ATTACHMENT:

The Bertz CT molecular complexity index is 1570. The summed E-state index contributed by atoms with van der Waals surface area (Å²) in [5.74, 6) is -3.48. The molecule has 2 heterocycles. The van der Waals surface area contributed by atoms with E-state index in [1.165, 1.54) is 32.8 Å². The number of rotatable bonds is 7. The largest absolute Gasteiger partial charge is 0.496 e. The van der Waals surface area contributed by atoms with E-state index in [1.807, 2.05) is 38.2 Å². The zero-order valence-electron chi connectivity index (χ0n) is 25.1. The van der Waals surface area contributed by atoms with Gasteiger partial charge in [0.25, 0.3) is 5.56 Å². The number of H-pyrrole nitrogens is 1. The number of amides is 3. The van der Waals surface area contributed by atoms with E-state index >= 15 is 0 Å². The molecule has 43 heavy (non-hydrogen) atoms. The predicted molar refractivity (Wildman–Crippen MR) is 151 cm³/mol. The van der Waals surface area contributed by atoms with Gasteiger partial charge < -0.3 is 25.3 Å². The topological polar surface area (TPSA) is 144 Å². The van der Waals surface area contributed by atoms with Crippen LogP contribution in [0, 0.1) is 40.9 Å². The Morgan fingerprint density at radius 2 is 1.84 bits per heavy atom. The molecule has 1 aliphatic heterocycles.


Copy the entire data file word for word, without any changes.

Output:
The Bertz CT molecular complexity index is 1570. The summed E-state index contributed by atoms with van der Waals surface area (Å²) in [5.74, 6) is -3.48. The molecule has 2 heterocycles. The van der Waals surface area contributed by atoms with E-state index in [1.165, 1.54) is 32.8 Å². The number of rotatable bonds is 7. The largest absolute Gasteiger partial charge is 0.496 e. The van der Waals surface area contributed by atoms with E-state index in [1.807, 2.05) is 38.2 Å². The zero-order valence-electron chi connectivity index (χ0n) is 25.1. The van der Waals surface area contributed by atoms with Gasteiger partial charge in [0.25, 0.3) is 5.56 Å². The number of H-pyrrole nitrogens is 1. The number of amides is 3. The van der Waals surface area contributed by atoms with E-state index >= 15 is 0 Å². The molecule has 43 heavy (non-hydrogen) atoms. The predicted molar refractivity (Wildman–Crippen MR) is 151 cm³/mol. The van der Waals surface area contributed by atoms with Gasteiger partial charge < -0.3 is 25.3 Å². The topological polar surface area (TPSA) is 144 Å². The van der Waals surface area contributed by atoms with Crippen LogP contribution in [0, 0.1) is 40.9 Å². The Morgan fingerprint density at radius 2 is 1.84 bits per heavy atom. The molecule has 1 aliphatic heterocycles.